The angel’s in the details

Flipping that old saying to promote “120 years: SFMTA Photo Archive 1903-2023” now showing at the Harvey Milk photography center, 50 Scott Street, adjacent to Duboce Park. (N stops right there at East Portal of the Duboce Tunnel, the 22 and 24 are nearby.)

SFMTA’s blog post for the exhibition has details we won’t repeat here.

The angel's in the details
Detail from John Henry Mentz photo taken July 1903 on 24th Street just west of Rhode Island Street. SFMTA Archive

You should go. And when you do, try to focus on the people in many of the 50+ printed photos on display, especially the older ones originally captured on glass plates or 8×10 black and white film. (We know it’s hard to take your eyes off the equipment, but try!)

The detail is spectacular. Zoom in with your eyes and wonder what these riders’ and workers’ lives were like back then. For example, the mother and her “angel” son above ready to ride downtown in 1903 on a “dinky” electric streetcar identical to Muni’s preserved 578. They’re on Potrero Hill at the end of what became the 35-line, on 24th Street at Rhode Island Street, on what is probably the steepest unassisted streetcar grade in US history, more than 15%. (The next block of 24th to the east is twice that steep and is today the only full width San Francisco street still paved in Belgian block.)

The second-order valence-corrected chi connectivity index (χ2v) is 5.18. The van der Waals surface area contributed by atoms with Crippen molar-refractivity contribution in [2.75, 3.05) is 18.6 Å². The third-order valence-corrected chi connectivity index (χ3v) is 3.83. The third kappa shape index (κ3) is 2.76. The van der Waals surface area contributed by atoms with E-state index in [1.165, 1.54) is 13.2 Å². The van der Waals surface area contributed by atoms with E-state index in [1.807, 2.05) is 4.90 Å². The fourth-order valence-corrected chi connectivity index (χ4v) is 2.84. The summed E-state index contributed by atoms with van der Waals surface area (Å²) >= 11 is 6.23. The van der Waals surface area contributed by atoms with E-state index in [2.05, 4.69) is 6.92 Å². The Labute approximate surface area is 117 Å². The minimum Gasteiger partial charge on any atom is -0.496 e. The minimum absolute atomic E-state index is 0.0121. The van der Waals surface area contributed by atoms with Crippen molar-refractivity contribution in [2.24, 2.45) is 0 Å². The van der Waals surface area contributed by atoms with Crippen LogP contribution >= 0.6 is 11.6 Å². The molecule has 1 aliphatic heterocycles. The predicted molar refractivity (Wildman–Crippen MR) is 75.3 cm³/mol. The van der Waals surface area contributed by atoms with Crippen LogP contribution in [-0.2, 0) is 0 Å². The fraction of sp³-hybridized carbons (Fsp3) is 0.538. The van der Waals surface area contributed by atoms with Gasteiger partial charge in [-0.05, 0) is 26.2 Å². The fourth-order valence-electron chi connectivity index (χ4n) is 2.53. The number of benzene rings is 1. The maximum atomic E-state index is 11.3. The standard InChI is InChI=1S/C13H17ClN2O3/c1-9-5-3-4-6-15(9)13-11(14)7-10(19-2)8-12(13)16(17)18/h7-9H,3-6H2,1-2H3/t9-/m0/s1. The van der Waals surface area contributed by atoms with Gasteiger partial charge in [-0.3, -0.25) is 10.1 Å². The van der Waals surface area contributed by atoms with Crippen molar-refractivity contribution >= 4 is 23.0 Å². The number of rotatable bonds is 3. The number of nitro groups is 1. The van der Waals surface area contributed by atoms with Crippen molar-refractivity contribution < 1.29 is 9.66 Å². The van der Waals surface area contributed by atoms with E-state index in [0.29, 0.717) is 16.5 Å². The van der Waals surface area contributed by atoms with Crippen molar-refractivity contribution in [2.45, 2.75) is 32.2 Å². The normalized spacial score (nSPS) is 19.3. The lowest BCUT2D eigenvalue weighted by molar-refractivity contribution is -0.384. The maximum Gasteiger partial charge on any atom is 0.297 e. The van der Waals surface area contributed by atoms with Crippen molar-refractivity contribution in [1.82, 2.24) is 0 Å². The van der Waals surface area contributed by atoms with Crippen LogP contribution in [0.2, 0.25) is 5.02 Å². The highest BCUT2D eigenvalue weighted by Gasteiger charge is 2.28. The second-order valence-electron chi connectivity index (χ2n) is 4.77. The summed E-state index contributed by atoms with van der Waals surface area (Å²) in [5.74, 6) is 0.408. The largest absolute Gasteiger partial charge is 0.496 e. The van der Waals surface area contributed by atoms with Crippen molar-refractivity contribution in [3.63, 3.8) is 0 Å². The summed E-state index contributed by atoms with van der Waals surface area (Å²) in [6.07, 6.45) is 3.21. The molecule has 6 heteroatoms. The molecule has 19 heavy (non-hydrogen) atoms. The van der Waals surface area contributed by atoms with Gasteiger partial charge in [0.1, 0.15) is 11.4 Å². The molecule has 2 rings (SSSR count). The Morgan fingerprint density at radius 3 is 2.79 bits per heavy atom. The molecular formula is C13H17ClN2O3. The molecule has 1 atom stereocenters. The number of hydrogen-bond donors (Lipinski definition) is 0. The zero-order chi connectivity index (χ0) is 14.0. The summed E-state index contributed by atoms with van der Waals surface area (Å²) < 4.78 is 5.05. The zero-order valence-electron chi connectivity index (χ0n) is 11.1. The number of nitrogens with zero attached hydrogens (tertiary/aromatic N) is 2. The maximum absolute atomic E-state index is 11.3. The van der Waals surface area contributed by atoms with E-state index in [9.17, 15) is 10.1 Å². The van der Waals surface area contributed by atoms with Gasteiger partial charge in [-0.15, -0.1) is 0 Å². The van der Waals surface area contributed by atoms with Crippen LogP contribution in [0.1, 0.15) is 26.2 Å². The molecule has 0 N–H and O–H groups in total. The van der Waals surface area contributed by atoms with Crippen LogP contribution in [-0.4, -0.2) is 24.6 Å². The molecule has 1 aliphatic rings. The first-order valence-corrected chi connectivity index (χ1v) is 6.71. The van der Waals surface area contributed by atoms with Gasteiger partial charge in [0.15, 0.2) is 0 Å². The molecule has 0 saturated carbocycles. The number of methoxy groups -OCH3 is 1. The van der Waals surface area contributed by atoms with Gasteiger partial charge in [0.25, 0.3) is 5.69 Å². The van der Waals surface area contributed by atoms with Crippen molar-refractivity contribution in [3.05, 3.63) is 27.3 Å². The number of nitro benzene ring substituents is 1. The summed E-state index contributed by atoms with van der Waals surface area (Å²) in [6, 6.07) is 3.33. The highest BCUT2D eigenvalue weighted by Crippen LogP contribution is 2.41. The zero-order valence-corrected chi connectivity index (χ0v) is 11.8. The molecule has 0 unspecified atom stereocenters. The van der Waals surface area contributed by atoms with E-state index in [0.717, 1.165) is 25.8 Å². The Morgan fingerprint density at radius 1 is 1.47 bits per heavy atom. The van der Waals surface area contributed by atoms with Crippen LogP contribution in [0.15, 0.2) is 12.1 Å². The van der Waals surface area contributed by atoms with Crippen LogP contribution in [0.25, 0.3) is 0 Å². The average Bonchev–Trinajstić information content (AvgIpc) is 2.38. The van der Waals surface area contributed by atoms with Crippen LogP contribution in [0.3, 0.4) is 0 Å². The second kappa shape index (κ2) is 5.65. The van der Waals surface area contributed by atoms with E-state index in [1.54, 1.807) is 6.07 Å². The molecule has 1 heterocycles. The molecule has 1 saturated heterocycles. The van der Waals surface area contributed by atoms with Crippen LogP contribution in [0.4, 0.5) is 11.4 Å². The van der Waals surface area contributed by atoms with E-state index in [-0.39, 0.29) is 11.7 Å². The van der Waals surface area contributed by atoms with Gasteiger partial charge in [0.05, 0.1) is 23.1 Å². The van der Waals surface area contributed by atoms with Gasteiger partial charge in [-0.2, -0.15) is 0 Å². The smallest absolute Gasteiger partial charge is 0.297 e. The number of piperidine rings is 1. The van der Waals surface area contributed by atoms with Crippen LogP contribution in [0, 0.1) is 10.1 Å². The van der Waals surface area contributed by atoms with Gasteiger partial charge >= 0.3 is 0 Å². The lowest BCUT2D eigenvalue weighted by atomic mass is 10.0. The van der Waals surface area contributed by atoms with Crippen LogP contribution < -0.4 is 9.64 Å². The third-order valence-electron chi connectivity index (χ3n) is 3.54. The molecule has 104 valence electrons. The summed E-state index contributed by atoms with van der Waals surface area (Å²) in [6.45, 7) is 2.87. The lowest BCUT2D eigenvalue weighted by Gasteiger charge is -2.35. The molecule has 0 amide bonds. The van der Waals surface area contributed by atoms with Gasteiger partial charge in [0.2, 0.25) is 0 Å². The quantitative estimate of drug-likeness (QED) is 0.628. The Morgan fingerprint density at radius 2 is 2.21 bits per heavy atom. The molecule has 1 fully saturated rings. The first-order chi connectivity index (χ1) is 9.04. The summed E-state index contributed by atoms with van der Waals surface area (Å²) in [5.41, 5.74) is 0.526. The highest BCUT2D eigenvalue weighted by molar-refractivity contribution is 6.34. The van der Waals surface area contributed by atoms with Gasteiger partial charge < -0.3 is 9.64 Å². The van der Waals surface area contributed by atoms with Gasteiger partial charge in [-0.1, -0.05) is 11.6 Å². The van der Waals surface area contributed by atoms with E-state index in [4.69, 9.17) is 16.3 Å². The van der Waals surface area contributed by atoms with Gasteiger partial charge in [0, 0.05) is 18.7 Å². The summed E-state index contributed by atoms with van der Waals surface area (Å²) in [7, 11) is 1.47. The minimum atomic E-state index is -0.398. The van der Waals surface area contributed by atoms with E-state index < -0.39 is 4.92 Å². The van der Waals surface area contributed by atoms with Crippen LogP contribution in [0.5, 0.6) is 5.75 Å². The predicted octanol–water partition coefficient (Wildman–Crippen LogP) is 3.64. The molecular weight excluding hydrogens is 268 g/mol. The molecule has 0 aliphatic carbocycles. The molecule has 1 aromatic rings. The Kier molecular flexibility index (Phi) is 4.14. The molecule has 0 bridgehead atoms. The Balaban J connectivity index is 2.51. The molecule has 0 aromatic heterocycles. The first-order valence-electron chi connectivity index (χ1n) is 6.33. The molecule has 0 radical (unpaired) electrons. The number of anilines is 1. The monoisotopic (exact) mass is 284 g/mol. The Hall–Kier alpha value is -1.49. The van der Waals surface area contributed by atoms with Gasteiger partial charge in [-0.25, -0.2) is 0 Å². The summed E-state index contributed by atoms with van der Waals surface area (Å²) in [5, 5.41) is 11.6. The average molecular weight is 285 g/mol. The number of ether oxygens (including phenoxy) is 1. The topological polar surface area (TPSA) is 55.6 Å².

The angel's in the details
The complete image, from Mentz’s original 8.5″x6.5″ glass plate. SFMTA Archive

For the kid, this has to be as exciting a start to a streetcar ride imaginable. The mom could be equally excited, or perhaps apprehensive. Either way, on this slope, she has to hang onto the seat to keep from squishing her kid. Another nicely dressed woman is at the other end of the car, just in case…

This is one of the oldest images in the SFMTA Photo Archive, but you’ll find people photos from every era…groundbreaking pioneers in transit, front-line workers at their vehicles’ controls, in the shops, on the streets. Pixels on a screen can’t do these images justice. They cover 12 decades of San Francisco transit history.

Definitely worth a trip. And if you can’t make it, at least peruse the fabulous SFMTA online archive, where you can search by year, by route, and many other ways. It is a guaranteed rainy-day rabbit hole.

The exhibit “120 years: SFMTA Photo Archive 1903-2023” is open Tuesday-Thursday 3:00pm-8:30pm and Sat 11:00am-4:30pm through February 3, Harvey Milk photography center, 50 Scott Street.


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